How to turn textbook errors into a good thing

Washington Post Staff Writer
Monday, January 10, 2011

In high school, I was a nerd with political ambitions, desperate for popularity. My U.S. history teacher encouraged criticism, giving me a chance for glory when, during the usual Friday game of 20 questions, he said the thing we were trying to guess occurred in the 19th century.

We failed to get the right answer: the Alien and Sedition Acts. That meant extra weekend homework. But, I thought to myself excitedly, wasn't he wrong?

Weren't the acts in the Adams administration, late 1790s? "Mr. Ladendorff, will you cancel the homework if I can show that happened in the 18th century?" He nodded. I found the citation. Cheers! Pleasant looks from girls! For a few minutes, I was the hero.

The controversy over errors in Virginia history books, well covered by my colleague Kevin Sieff, reminds me of the best day I ever had in high school.

It makes me wonder whether the delights of detecting errors by authoritative educators and their textbooks might turn the scandal into ways to make history classes, at least in high school, more exciting.

Loudoun County officials have embraced this notion. Post reader Jan Z. Olsen made a similar point in the Jan. 4 letters to the editor column with this comment: "A huge problem could be turned into a wonderful learning opportunity."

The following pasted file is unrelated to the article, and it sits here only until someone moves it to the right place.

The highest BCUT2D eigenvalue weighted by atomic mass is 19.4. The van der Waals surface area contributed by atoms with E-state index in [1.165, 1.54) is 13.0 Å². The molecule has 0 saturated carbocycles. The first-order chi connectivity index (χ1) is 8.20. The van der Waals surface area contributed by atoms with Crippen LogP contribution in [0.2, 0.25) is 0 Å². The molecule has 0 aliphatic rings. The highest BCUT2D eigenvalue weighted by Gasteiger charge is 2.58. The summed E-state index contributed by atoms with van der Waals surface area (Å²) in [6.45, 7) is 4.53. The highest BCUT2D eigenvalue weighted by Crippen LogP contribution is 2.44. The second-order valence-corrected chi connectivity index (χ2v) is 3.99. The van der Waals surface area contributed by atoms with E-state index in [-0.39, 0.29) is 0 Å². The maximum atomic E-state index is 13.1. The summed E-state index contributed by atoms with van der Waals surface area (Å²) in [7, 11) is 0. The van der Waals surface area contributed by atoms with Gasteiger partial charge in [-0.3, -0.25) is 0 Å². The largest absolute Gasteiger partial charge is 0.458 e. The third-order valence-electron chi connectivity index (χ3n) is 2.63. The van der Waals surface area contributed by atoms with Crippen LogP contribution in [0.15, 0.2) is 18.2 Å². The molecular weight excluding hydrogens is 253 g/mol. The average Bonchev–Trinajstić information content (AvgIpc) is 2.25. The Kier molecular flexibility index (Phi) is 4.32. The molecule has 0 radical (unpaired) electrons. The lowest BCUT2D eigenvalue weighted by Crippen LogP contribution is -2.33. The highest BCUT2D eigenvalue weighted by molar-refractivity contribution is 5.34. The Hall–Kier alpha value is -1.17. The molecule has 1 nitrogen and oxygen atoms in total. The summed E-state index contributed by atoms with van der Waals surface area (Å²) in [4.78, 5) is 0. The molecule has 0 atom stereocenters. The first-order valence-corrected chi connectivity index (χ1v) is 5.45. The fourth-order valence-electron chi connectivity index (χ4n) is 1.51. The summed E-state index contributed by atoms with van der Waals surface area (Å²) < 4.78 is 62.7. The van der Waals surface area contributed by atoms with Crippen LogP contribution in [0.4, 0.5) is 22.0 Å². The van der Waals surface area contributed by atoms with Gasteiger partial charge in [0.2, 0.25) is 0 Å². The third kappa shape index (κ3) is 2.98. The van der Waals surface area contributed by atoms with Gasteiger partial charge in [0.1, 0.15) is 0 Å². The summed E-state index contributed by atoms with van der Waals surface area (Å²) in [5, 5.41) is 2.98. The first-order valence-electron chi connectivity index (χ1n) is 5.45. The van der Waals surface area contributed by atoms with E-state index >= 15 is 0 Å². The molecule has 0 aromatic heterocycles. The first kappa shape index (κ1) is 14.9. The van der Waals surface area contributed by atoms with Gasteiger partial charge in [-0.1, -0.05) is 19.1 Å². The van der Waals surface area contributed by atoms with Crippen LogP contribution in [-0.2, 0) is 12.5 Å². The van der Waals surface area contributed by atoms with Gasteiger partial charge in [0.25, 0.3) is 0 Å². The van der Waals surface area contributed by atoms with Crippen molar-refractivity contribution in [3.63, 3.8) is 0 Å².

Exactly. If history textbooks have mistakes, why not unleash students to find them? That age cohort is only too happy to point out flaws in their parents. Exposing misstatements in their textbooks should be just as enjoyable and addictive.

Once they start, they won't stop. They don't have to confine their search to factual errors.

Our textbooks are also loaded with conceptual problems, relatively easy to find once students develop a point of view on what they are learning. Isn't that what critical thinking - one of this era's most fashionable pedagogical phrases - is all about?

Al Ladendorff, my history teacher at Hillsdale High in San Mateo, Calif., was famous for goading students into having opinions.

Under his photo in the school yearbook was a typical Ladendorff exam question: "Fair trade laws are unfair. Disagree."

Encouraging the detection of ill-considered assumptions might work in other classes.

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